The easy response is that there is, as we say in my home county, ‘nowt queerer than folk’ and it is true, we are an odd lot. Emotions can overtake us for many reasons or…apparently… none. But easy answers don’t cut it when you are lying in bed going back over the day.

In that meditative state there is no room for anything but honesty. There is no-one to see, no-one to hear, judge or impugn. Your thoughts are your own and there is nowhere to hide from yourself. So what had set me off? There was obviously something lurking there that needed to be disinterred and examined and, given the path I have chosen with the School, there could be no shying away from that.

The only thing I could think of were the memories I had been retelling. In addition to the instances from my own life upon which I had mused, I serve as a memory for my son for the missing period of his life and those memories are of a traumatic time. Had I touched some unknown sore spot there? I didn’t think so… not particularly… nothing we haven’t discussed before. The fact we can discuss them, given the original prognosis, means that there has been a miraculous resolution that puts past hurt into a completely different perspective that is rooted in thankful joy.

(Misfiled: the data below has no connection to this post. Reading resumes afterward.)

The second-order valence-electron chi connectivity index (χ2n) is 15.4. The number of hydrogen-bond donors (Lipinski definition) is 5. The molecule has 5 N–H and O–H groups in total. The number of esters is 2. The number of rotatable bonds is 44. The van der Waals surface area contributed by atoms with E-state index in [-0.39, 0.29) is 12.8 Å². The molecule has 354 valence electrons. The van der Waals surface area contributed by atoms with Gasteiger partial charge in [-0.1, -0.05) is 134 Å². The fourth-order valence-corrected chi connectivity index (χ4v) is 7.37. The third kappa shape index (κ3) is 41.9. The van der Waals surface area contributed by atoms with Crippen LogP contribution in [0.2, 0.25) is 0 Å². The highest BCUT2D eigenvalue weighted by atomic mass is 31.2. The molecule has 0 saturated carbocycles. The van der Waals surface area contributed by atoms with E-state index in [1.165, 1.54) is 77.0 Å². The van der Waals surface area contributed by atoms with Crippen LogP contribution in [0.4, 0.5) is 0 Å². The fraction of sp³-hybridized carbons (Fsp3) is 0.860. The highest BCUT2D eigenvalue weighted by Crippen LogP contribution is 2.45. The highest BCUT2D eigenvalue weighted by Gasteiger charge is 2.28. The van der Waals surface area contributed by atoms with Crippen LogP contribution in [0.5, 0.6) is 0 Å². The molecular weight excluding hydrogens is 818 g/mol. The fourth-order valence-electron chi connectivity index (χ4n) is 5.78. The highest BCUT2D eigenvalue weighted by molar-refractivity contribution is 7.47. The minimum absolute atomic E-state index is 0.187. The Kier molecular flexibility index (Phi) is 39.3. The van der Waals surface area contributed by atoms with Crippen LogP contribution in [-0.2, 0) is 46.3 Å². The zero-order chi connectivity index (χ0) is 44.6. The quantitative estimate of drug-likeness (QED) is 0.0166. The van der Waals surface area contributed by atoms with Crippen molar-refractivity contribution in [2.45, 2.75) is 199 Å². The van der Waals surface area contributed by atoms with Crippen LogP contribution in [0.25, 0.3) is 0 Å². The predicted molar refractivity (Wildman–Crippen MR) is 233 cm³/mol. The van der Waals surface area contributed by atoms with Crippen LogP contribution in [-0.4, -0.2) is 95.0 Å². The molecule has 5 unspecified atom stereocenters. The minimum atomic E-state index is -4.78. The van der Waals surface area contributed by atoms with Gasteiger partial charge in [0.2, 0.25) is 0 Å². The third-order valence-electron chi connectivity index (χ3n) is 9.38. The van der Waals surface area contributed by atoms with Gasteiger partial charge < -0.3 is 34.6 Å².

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I was no wiser. Then I wondered about the cumulative effect of remembered emotion. There had been a number of instances recalled, moments of pain and loss that had cut deep at the time. You call up a memory and, to remember it in detail, watch it play out vividly on the screen of the mind. With that almost cinematic effect come the emotions you had felt. Maybe that was it, just an overdose of memory? There was something in that, but there had to be more to it.

I dug deeper and finally got there in the end. The memories themselves weren’t the problem, nor their attendant emotions. Unacknowledged fears were at the root of it, and yet, once seen, once examined, they were found to be groundless; laughably empty and without substance. No more than a reaction learned from a flawed understanding by a younger, more fragile self… one who believed that to love something you had to keep it close in case you lost it. And under that cold, damp blanket of false fear, I found what I was looking for.